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J AAPOS. 2016 Apr;20(2):131-5. doi: 10.1016/j.jaapos.2015.12.008.

The natural history of retinal hemorrhage in pediatric head trauma.

Author information

1
Division of Ophthalmology, The Children's Hospital of Philadelphia, Philadelphia; Scheie Eye Institute, Department of Ophthalmology, Perelman School of Medicine at the University of Pennsylvania, Philadelphia. Electronic address: binenbaum@email.chop.edu.
2
Division of Ophthalmology, Alpert Medical School at Brown University, Providence, Rhode Island.
3
Scheie Eye Institute, Department of Ophthalmology, Perelman School of Medicine at the University of Pennsylvania, Philadelphia.
4
Division of Ophthalmology, The Children's Hospital of Philadelphia, Philadelphia.

Abstract

BACKGROUND:

Ophthalmologists are commonly asked to interpret appearance of retinal hemorrhages (RH) in children with suspected traumatic head injury. We sought to determine the natural history of RH in young children with head trauma and to identify patterns suggestive of chronicity in order to help establish timing of suspected traumatic injury.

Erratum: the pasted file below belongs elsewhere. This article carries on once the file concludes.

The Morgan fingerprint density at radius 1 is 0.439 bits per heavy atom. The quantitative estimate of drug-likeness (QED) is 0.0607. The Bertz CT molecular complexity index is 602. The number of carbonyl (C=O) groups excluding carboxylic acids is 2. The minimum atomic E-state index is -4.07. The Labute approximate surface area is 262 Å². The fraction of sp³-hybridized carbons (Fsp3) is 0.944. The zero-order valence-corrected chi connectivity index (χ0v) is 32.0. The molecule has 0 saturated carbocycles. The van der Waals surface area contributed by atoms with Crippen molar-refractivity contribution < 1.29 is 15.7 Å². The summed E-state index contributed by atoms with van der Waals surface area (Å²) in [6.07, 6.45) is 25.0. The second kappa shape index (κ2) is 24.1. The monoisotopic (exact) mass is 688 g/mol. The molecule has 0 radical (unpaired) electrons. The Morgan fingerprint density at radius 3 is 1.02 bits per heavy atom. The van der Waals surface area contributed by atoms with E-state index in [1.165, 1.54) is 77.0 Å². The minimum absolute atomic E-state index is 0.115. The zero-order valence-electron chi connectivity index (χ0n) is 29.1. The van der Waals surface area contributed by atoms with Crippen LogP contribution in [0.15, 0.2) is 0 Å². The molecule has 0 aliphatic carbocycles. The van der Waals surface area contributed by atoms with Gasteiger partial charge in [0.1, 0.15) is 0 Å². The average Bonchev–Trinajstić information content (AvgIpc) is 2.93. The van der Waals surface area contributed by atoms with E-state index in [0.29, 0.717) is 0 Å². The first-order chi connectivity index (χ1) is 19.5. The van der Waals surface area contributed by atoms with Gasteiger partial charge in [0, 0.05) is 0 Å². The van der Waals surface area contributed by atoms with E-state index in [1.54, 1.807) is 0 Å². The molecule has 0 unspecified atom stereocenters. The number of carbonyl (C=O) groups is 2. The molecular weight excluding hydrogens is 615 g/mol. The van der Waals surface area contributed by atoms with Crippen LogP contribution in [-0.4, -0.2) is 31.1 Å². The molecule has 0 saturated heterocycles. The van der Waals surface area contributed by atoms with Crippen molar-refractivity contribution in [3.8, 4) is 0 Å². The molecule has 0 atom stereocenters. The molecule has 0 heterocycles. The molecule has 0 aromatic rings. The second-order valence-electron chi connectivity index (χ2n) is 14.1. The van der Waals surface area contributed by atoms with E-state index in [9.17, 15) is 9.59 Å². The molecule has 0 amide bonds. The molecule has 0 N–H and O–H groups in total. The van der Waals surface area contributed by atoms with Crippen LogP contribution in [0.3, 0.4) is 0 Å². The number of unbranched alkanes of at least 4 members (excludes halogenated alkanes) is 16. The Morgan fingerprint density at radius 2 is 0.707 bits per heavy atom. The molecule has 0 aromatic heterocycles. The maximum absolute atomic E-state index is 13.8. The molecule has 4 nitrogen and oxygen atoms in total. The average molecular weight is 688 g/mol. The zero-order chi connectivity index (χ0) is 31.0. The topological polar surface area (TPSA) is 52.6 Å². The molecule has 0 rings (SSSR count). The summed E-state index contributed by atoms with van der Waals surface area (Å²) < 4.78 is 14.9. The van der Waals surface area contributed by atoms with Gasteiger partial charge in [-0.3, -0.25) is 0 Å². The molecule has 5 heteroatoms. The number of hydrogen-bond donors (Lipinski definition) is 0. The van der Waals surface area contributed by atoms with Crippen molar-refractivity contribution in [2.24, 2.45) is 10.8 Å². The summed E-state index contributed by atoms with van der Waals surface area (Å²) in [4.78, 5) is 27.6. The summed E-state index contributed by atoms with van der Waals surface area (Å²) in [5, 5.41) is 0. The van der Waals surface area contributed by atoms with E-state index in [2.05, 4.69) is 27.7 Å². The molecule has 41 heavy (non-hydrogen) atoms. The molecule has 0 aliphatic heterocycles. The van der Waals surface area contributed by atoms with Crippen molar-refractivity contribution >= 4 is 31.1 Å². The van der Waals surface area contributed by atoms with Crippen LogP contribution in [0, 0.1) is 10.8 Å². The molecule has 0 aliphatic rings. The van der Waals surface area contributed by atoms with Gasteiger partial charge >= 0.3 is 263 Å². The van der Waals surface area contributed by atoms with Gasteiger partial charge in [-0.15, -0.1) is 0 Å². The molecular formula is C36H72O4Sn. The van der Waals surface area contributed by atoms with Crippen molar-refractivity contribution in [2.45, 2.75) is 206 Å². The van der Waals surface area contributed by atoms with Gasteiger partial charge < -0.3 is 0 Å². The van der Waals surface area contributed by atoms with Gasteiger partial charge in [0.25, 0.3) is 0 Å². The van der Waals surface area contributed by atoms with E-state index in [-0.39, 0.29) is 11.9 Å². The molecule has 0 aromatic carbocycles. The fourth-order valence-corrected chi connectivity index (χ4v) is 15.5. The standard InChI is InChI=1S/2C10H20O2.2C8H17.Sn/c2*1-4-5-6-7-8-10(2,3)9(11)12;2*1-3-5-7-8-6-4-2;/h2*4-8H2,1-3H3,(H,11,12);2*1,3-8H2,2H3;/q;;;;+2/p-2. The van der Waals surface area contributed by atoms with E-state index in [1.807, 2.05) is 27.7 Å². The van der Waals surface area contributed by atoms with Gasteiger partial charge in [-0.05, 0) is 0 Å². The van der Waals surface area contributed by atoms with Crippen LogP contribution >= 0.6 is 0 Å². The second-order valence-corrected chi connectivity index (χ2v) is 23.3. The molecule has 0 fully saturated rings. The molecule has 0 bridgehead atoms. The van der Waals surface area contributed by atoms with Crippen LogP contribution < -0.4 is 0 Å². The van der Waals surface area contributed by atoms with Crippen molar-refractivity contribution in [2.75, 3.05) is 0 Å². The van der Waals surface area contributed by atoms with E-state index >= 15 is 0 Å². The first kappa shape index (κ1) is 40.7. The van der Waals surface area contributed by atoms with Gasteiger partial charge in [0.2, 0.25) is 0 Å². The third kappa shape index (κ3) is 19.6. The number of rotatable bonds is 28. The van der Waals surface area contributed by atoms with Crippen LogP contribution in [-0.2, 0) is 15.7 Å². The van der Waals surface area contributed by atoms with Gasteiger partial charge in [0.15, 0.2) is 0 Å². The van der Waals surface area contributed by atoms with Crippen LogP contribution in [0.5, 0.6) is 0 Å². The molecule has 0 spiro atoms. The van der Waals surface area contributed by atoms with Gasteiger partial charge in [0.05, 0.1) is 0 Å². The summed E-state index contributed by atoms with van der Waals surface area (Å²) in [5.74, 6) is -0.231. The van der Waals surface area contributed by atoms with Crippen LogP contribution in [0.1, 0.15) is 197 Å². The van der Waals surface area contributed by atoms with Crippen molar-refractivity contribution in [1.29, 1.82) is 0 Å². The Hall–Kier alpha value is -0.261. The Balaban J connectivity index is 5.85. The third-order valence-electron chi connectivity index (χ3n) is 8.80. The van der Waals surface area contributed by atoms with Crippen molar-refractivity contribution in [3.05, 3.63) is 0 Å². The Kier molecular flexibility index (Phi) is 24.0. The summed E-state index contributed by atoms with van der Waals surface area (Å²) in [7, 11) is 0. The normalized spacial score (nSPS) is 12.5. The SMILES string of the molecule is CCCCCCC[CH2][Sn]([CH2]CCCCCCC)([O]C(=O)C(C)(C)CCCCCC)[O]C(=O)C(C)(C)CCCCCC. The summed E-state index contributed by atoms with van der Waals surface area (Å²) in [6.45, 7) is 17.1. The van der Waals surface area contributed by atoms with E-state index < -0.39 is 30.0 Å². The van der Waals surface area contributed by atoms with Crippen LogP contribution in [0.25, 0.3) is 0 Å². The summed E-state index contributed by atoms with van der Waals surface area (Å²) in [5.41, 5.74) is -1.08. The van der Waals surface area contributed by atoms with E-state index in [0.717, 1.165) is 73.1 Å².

METHODS:

The medical records of children <2 years of age with abusive or accidental head trauma and RH on initial fundus examination who had 1 or more follow-up examination were retrospectively reviewed. Types of RH (intraretinal, preretinal) were noted; intraretinal hemorrhage (IRH) severity was graded as mild (0-10), moderate (10-20), or severe (>20, too numerous to count [TNTC]).

RESULTS:

A total of 91 eyes of 52 children were studied. All eyes had IRH (62 eyes with TNTC). In all but one eye, IRH resolved to none or mild within 1-2 weeks. TNTC IRH did not persist beyond a few days. The longest an isolated IRH persisted was 32 days. Preretinal hemorrhage (PRH) was present in 68 eyes, persisting 5-111 days. On initial examination, 25% of eyes had only IRH, 75% both PRH and IRH; no eyes had only PRH. At 2 weeks, 3% had only IRH, 18% both, and 45% only PRH. In no eyes did RH worsen.

CONCLUSIONS:

IRH clears rapidly, whereas PRH may persist for many weeks. The presence of TNTC IRHs indicates that trauma occurred within a few days prior to examination, whereas the presence of PRH with no or few IRHs suggests days to weeks since trauma. To accurately identify these patterns, eye examinations should be completed as soon as possible after admission, preferably within 24-48 hours.

PMID:
27079593
PMCID:
PMC4839593
DOI:
10.1016/j.jaapos.2015.12.008
[Indexed for MEDLINE]
Free PMC Article

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